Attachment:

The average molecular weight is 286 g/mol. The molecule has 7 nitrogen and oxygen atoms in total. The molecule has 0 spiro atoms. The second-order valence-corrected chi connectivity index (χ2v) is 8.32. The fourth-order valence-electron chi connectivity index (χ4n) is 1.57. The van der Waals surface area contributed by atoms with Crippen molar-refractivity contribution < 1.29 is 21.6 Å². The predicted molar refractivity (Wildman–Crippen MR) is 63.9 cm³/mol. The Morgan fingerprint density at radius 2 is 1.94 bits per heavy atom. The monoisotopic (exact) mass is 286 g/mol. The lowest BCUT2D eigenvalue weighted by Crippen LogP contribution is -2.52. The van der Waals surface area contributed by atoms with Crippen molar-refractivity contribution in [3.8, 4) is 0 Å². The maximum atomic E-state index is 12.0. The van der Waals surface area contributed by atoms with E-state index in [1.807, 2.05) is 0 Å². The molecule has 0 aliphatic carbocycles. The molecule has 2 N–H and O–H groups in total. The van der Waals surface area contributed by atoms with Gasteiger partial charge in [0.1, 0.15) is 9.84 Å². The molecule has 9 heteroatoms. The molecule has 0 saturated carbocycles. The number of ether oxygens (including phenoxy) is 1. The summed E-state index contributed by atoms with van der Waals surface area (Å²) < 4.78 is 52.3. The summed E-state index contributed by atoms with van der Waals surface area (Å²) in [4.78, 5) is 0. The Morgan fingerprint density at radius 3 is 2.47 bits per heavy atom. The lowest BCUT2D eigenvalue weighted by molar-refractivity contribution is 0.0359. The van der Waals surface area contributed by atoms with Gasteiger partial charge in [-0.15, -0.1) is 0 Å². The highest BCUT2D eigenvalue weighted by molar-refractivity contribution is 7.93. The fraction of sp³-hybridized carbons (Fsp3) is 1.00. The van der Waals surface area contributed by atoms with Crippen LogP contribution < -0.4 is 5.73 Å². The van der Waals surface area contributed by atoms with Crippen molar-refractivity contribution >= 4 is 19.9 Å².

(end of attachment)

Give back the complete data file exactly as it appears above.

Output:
The average molecular weight is 286 g/mol. The molecule has 7 nitrogen and oxygen atoms in total. The molecule has 0 spiro atoms. The second-order valence-corrected chi connectivity index (χ2v) is 8.32. The fourth-order valence-electron chi connectivity index (χ4n) is 1.57. The van der Waals surface area contributed by atoms with Crippen molar-refractivity contribution < 1.29 is 21.6 Å². The predicted molar refractivity (Wildman–Crippen MR) is 63.9 cm³/mol. The Morgan fingerprint density at radius 2 is 1.94 bits per heavy atom. The monoisotopic (exact) mass is 286 g/mol. The lowest BCUT2D eigenvalue weighted by Crippen LogP contribution is -2.52. The van der Waals surface area contributed by atoms with Crippen molar-refractivity contribution in [3.8, 4) is 0 Å². The maximum atomic E-state index is 12.0. The van der Waals surface area contributed by atoms with E-state index in [1.807, 2.05) is 0 Å². The molecule has 0 aliphatic carbocycles. The molecule has 2 N–H and O–H groups in total. The van der Waals surface area contributed by atoms with Gasteiger partial charge in [0.1, 0.15) is 9.84 Å². The molecule has 9 heteroatoms. The molecule has 0 saturated carbocycles. The number of ether oxygens (including phenoxy) is 1. The summed E-state index contributed by atoms with van der Waals surface area (Å²) < 4.78 is 52.3. The summed E-state index contributed by atoms with van der Waals surface area (Å²) in [4.78, 5) is 0. The Morgan fingerprint density at radius 3 is 2.47 bits per heavy atom. The lowest BCUT2D eigenvalue weighted by molar-refractivity contribution is 0.0359. The van der Waals surface area contributed by atoms with Gasteiger partial charge in [-0.15, -0.1) is 0 Å². The highest BCUT2D eigenvalue weighted by molar-refractivity contribution is 7.93. The fraction of sp³-hybridized carbons (Fsp3) is 1.00. The van der Waals surface area contributed by atoms with Crippen LogP contribution < -0.4 is 5.73 Å². The van der Waals surface area contributed by atoms with Crippen molar-refractivity contribution >= 4 is 19.9 Å².